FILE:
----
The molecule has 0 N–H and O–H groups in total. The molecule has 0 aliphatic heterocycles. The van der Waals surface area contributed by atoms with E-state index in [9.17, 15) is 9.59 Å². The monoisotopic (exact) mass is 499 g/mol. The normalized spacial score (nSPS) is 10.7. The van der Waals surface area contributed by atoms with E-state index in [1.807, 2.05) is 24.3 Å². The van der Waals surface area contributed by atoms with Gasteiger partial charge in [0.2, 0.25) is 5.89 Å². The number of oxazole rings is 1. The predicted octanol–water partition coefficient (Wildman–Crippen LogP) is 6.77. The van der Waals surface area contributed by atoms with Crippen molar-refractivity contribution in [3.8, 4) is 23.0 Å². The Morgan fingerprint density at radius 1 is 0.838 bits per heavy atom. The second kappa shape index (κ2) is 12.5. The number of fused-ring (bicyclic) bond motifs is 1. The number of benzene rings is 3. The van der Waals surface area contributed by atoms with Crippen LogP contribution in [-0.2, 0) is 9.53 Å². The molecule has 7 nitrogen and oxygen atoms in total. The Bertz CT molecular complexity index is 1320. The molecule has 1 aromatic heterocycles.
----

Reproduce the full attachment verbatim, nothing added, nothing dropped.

The molecule has 0 N–H and O–H groups in total. The molecule has 0 aliphatic heterocycles. The van der Waals surface area contributed by atoms with E-state index in [9.17, 15) is 9.59 Å². The monoisotopic (exact) mass is 499 g/mol. The normalized spacial score (nSPS) is 10.7. The van der Waals surface area contributed by atoms with E-state index in [1.807, 2.05) is 24.3 Å². The van der Waals surface area contributed by atoms with Gasteiger partial charge in [0.2, 0.25) is 5.89 Å². The number of oxazole rings is 1. The predicted octanol–water partition coefficient (Wildman–Crippen LogP) is 6.77. The van der Waals surface area contributed by atoms with Crippen molar-refractivity contribution in [3.8, 4) is 23.0 Å². The Morgan fingerprint density at radius 1 is 0.838 bits per heavy atom. The second kappa shape index (κ2) is 12.5. The number of fused-ring (bicyclic) bond motifs is 1. The number of benzene rings is 3. The van der Waals surface area contributed by atoms with Crippen LogP contribution in [-0.2, 0) is 9.53 Å². The molecule has 7 nitrogen and oxygen atoms in total. The Bertz CT molecular complexity index is 1320. The molecule has 1 aromatic heterocycles.